You might remember that in September, Sheryl Sandberg and Jack Dorsey testified before Congress—and Alphabet chose not to send anyone. They were invited to address a list of issues (including exacerbating divisions within our society and attempting to influence elections, both through the dissemination of misinformation) facing social media, how those issues affect our society and what they are doing to address the problems. Ms. Sandberg and Mr. Dorsey were not effective in their communication on any of those subjects—that is my take. And based on what they did say, I was disappointed by the lack of: 1) apparent progress; and 2) quality of the information that they shared. I can’t, for certain, attributed point two to be the result of point one, but I believe and am therefore concerned that this is the case.
There are two points that I would like to make before I move on:
- I took time to think about what follows. This is not an off-the-cuff reaction to what I heard; and
- I considered carefully how I should approach communicating my observations. I decided that my analysis of the situation should cover three questions: 1) where we are now; 2) why we are there; and 3) how do we get from where we are to where we need to be?
Where are we now?
The social media companies seem to be trapped at the starting line. They are exhibiting one dimensional thinking and using a brute force approach. Most disappointingly, they seem to be still reacting to the last threat. They aren’t getting ahead of the issue.
They are reporting numbers (e.g. how many fake accounts they have taken down) that lack context, i.e. not couched in terms of how they affect the issue. And, just like communications by leadership during the Vietnam War, the numbers reported by social media companies, while undoubtedly correct, are irrelevant to communicating how well they understand the problem and whether they are being effective in addressing it.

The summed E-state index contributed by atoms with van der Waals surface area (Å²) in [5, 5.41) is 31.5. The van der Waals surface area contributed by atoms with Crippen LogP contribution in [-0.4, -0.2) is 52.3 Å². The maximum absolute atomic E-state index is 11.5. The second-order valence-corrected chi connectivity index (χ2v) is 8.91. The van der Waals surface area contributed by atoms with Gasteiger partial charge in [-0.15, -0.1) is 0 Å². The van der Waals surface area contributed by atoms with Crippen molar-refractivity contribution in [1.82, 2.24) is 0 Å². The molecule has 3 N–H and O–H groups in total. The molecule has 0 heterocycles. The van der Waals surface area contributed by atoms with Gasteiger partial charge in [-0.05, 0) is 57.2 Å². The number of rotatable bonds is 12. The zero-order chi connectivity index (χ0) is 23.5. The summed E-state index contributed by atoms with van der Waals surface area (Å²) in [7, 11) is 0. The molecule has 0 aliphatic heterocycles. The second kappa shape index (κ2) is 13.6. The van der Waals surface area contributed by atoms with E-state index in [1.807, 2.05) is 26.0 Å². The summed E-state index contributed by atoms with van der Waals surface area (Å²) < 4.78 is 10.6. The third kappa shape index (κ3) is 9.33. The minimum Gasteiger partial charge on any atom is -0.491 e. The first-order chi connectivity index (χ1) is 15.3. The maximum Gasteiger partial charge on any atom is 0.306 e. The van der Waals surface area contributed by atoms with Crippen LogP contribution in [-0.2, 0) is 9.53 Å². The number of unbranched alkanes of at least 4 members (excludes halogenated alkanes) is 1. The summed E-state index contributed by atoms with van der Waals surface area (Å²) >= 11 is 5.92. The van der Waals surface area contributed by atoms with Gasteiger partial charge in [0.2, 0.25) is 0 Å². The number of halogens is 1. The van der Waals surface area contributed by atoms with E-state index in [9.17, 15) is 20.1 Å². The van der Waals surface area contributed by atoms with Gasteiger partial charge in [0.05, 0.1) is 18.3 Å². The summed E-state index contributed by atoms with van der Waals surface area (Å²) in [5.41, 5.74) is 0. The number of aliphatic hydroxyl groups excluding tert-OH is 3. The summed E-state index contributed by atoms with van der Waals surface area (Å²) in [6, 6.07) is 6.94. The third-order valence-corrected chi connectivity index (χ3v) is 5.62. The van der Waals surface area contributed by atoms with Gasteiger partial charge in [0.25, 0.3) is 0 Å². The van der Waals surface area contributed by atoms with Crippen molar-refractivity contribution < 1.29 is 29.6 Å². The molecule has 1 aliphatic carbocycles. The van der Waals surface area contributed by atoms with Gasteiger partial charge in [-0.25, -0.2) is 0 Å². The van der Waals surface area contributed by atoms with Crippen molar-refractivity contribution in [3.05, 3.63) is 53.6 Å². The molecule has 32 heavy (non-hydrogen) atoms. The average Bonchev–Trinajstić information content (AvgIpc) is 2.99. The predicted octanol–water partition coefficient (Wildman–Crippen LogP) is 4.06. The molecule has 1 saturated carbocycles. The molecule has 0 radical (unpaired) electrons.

Further, they don’t seem to approach the problem systematically and by that, I mean: 1) defining the problem; 2) subdividing it into manageable pieces; and 3) defining a work plan that will address the root causes.
More importantly, they don’t seem to have a vision of a good end-state, an approach that satisfactorily addresses the problem or even a good definition of the problem. They communicated that they can’t characterize the problem because the threat is continually changing. Yeah! The market is also continually changing, but good companies come up with plans to get ahead of the market, adapt and succeed. Good leaders have a vision. They know where they are going. They are out ahead of their customers and their competitors. In this case the competitors are those that want to use social media in malevolent ways. And, quite frankly the competition is winning.
Finally, social media companies seem to think about this problem in one dimension (technology) and try to apply brute force (i.e., add people), an approach that will not work. I would suggest that the work that needs to be done here should include expertise from the following domains:
- Data Science
- Political Science
- Information Security
Why are we there?
These smart people seem to have attacked the issues with a brute force, technology focused approach. And, I say “seems” because their organizations have been anything but transparent. So, I am piecing things together here. I must do this because these folks have broken several rules of both change and stakeholder management (of which the general public, me included, are an important component) which forces me to do some guessing. More on this later.
Right now, I want to continue my examination of why a single, narrowly focused, brute force approach is wrong-headed. Abraham Maslow famously remarked that “if all you have is a hammer, everything looks like a nail.” It is an adaptation of the “law of the instrument” which states: “give a boy a hammer, and he will find that everything he encounters needs pounding.” This is short a short way of saying that no matter how smart you are (and the folks at Facebook, Twitter and Alphabet are smart), if your toolset is limited, you are unlikely to find an optimal solution to your problem because you are constrained by your tools.
I have run into this problem—i.e., smart people who think that raw intellectual power will overcome any problem even if their teams don’t have the experience in the relevant domains necessary to solve the problem at hand.